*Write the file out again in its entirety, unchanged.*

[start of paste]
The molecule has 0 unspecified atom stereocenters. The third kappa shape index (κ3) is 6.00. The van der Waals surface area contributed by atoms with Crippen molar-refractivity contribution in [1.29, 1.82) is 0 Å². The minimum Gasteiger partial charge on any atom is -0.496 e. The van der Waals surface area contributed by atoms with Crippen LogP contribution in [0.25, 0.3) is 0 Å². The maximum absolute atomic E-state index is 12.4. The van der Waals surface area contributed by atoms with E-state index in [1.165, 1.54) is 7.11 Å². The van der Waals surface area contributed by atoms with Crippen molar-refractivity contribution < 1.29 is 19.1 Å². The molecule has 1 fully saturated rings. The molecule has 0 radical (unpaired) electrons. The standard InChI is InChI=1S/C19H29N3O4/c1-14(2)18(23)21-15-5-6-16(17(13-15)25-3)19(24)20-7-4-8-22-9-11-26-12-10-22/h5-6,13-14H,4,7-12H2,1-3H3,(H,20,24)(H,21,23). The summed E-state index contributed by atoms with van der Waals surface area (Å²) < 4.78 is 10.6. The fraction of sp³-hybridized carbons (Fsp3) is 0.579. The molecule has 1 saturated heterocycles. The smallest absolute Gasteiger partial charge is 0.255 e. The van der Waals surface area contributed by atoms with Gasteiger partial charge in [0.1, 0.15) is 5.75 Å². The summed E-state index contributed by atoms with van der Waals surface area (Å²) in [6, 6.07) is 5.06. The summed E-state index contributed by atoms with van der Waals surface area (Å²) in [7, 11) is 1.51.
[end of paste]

The molecule has 0 unspecified atom stereocenters. The third kappa shape index (κ3) is 6.00. The van der Waals surface area contributed by atoms with Crippen molar-refractivity contribution in [1.29, 1.82) is 0 Å². The minimum Gasteiger partial charge on any atom is -0.496 e. The van der Waals surface area contributed by atoms with Crippen LogP contribution in [0.25, 0.3) is 0 Å². The maximum absolute atomic E-state index is 12.4. The van der Waals surface area contributed by atoms with E-state index in [1.165, 1.54) is 7.11 Å². The van der Waals surface area contributed by atoms with Crippen molar-refractivity contribution < 1.29 is 19.1 Å². The molecule has 1 fully saturated rings. The molecule has 0 radical (unpaired) electrons. The standard InChI is InChI=1S/C19H29N3O4/c1-14(2)18(23)21-15-5-6-16(17(13-15)25-3)19(24)20-7-4-8-22-9-11-26-12-10-22/h5-6,13-14H,4,7-12H2,1-3H3,(H,20,24)(H,21,23). The summed E-state index contributed by atoms with van der Waals surface area (Å²) < 4.78 is 10.6. The fraction of sp³-hybridized carbons (Fsp3) is 0.579. The molecule has 1 saturated heterocycles. The smallest absolute Gasteiger partial charge is 0.255 e. The van der Waals surface area contributed by atoms with Gasteiger partial charge in [0.1, 0.15) is 5.75 Å². The summed E-state index contributed by atoms with van der Waals surface area (Å²) in [6, 6.07) is 5.06. The summed E-state index contributed by atoms with van der Waals surface area (Å²) in [7, 11) is 1.51.